I'm getting really tired about the speculation from the national media regarding the Cardinals ability to sign Matt Holliday and Mark DeRosa.
No one has been more (rationally) critical than me over the last two seasons about the Cardinals' recent penny pinching ways. And I have often wondered if the team was committed to sign Holliday to the sort of contract it would take to keep him. But the assertion that the Birds can't afford Holliday is absolutely ridiculous.
ESPN's Buster Olney writes:
Why Holliday could end up a rental
The St. Louis ownership seemed to respond, trading for Mark DeRosa and Matt Holliday and expanding the payroll by about $6 million -- St. Louis got payroll relief of about $1.7 million from Oakland in the Holliday trade -- and helping to turn the Cardinals from contenders to what appears, right now, to be the best team in the National League. The Cardinals' midsummer spending spree doesn't mean, however, that the team's ownership is ready to paint outside the usual financial lines. Even if St. Louis wins the World Series, the Cardinals are not apt to pop up with a $120 million payroll next year; it's just not in the club's financial DNA.
Where do they get these fantasyland numbers? A $120 million payroll? Does Olney know that the Cardinals had an $88 million payroll this season and that they will shed the contracts of Troy Glaus ($11 million), Joel Pineiro ($7.5 million), Khalil Greene ($6.5 million), Todd Wellemeyer ($4 million)... Not to mention the $4 million they are paying Adam Kennedy to play for Oakland? They could pay Holliday $17 or $18 million a season and still come in at $100 million or less, depending on how they structured the deal and rounded out the roster.
With starters Albert Pujols, Chris Carpenter and Adam Wainwright under contract for about the same money as last year and starters Brendan Ryan, Colby Rasmus and Skip Schumaker all making very low salaries, the Cardinals are in very good position to keep their team intact without breaking the bank. Especially if they backloaded deals to spread out some of the money Holliday would make until after Carpenter's deal is up.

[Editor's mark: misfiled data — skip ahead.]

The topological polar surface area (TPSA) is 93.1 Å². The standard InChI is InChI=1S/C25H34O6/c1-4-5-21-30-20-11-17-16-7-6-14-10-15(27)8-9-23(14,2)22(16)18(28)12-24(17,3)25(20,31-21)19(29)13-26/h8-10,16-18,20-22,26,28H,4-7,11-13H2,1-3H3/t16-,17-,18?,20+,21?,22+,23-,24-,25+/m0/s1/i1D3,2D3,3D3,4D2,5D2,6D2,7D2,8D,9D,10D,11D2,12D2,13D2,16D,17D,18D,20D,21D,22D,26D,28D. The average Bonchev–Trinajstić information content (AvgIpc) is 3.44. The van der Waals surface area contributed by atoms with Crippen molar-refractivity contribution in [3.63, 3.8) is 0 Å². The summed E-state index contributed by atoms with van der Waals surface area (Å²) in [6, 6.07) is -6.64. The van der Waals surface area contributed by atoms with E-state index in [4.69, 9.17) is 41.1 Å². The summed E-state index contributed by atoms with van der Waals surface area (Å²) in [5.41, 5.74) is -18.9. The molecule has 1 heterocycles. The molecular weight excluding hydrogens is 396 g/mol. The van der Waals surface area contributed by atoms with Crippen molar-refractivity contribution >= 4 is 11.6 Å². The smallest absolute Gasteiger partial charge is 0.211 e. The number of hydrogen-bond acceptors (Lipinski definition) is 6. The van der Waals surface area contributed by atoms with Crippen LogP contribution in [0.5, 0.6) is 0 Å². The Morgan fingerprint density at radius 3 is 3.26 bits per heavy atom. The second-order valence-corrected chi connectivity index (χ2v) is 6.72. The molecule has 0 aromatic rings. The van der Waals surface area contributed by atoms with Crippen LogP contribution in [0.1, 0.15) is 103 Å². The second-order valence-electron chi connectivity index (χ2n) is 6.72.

Where does Olney get the figure that the Cardinals have never had a payroll over $92 million? According to Cot's Baseball Contracts, the Birds had a total payroll of $99.6 million in 2008. And their ownership claimed the number was closer to $110 million.
Once you get past that, do we believe that the Redbirds gave away their best prospect, Bret Wallace, for a short term rental? Ownership and management has said publicly and repeatedly that they want to keep Holliday longterm. Will they get it done? I don't know. But is it smart to stoke all the bad feeling it will cause if they reward fans for supporting the team so well this year by cutting the payroll back again?
It's not like the Cardinals have been a one star show forever. They had THREE superstar position players on the 2004-06 teams (Pujols, Jim Edmonds and Scott Rolen) AND Chris Carpenter and Mark Mulder in the rotation. PLUS Jason Isringhausen making a ton of money as the closer. So now it's too much to ask to have Pujols, Holliday along with Carpenter? The Cardinals have less than $51 million in payroll committed for 2010 and less than $44.2 committed for 2011. Less than $13.2 million is on the books for 2012.
Sure, they had a couple of down years. But they have a very nice core right now and if they keep Holliday and DeRosa then replace Pineiro and Wellemeyer with cheaper pitchers (maybe a vet 4th starter and Jaime Garcia or Mitchell Boggs in the five spot) they could be just as good as they are now.
Besides, the Cardinals have a lot of reasons to sign Holliday. First, look how many fans he has put in the seats. Second, Pujols said he wants the Cardinals to show him they are committed to being a winner. They have a lot better chance to sign Pujols to an extension with Holliday than without him. And if Pujols walks in 2011, at least they still have Holliday as the centerpiece.
I'm not trying to single out Olney. He's a good writer and I appreciate his work. But, until the Cardinals say that they aren't going to try to re-sign Holliday, what good does it do to speculate? Nobody knows what Holliday's primary motivation is or what the Cardinals have up their sleeve.